Every few weeks, Ruchi Shah, a senior biology major, will take a look at Stony Brook-related science and research news.
Like a garbage truck removing waste, the brain’s glymphatic pathway works to remove harmful molecules like amyloid β and tau proteins, the buildup of which could lead to neurological diseases like Alzheimer’s and Parkinson’s.
A recent study led by Dr. Helene Benveniste, a professor in the Departments of Anesthesiology and Radiology at Stony Brook University School of Medicine, found that sleeping in the lateral (side) position could more effectively clear the brain of these harmful wastes.
The brain’s glymphatic pathway is thought to work best at night because that is when the space between the cells expands and the pressure drops, allowing for more effective exchange.
Benveniste wondered if sleeping position plays in role in the effectiveness of the brain-waste clearance process of the glymphatic pathway. To find out, she and a team of researchers from several universities designed a study comparing waste clearance in mice sleeping in the lateral, prone (down-facing) and supine (upward-facing) positions.
The research team used an imaging technique called dynamic contrast MRI along with kinetic modeling to visualize and quantify waste removal in the brain.
“The analysis showed us consistently that glymphatic transport was most efficient in the lateral position when compared to the supine or prone positions,” Benveniste said in a news release.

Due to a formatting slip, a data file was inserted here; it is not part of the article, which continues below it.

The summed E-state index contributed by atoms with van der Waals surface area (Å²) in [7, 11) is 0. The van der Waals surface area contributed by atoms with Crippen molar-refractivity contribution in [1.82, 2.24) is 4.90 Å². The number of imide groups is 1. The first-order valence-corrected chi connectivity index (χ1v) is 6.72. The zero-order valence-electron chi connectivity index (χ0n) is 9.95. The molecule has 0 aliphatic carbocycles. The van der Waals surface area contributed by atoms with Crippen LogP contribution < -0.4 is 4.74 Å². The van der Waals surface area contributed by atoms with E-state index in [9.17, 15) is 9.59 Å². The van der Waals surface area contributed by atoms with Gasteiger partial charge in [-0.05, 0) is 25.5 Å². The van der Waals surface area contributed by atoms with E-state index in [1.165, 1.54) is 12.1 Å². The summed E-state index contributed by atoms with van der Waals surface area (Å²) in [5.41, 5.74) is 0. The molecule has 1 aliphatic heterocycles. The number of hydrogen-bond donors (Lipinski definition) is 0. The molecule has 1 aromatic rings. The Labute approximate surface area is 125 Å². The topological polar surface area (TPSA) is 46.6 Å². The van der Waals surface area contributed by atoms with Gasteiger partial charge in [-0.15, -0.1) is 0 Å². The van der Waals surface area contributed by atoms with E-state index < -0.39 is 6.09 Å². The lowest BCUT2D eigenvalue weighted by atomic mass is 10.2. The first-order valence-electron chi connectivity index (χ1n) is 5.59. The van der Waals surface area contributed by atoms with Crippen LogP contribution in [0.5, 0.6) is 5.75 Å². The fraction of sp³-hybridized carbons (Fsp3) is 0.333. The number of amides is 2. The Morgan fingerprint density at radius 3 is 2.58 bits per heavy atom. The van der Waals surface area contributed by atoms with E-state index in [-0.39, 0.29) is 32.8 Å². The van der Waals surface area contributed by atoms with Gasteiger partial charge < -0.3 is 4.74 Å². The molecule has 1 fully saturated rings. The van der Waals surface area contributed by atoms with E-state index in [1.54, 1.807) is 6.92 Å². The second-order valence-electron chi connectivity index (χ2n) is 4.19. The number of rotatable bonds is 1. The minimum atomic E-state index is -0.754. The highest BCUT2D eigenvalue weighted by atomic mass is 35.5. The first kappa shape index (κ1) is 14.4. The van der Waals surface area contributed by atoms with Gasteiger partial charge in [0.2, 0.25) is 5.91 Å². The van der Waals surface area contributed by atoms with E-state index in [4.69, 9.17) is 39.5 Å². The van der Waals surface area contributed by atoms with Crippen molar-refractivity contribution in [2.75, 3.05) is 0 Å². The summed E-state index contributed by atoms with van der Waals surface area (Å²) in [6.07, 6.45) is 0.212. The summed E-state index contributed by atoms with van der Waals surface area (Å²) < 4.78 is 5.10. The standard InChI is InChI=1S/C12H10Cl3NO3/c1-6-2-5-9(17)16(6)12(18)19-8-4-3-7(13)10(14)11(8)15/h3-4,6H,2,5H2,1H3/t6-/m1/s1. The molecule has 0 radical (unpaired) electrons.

Interestingly, the lateral sleep position is the most common in humans and animals, suggesting that organisms have evolved over time to prefer the sleeping position that clears brain waste the best.
This idea is corroborated by the correlation between the prone sleeping position and sudden infant death and sleep apnea. Furthermore, poor sleep has also been suggested to play a role in dementia and memory loss in Alzheimer’s patients, furthering the idea that proper sleep is needed to rid the brain of harmful wastes.
These findings could improve future diagnostic imaging procedures, as doctors can use the information to position patients to best view the function of their brain’s glymphatic pathway.
It is important to note that these experiments were conducted in mice and further studies are needed before the results can be translated to humans.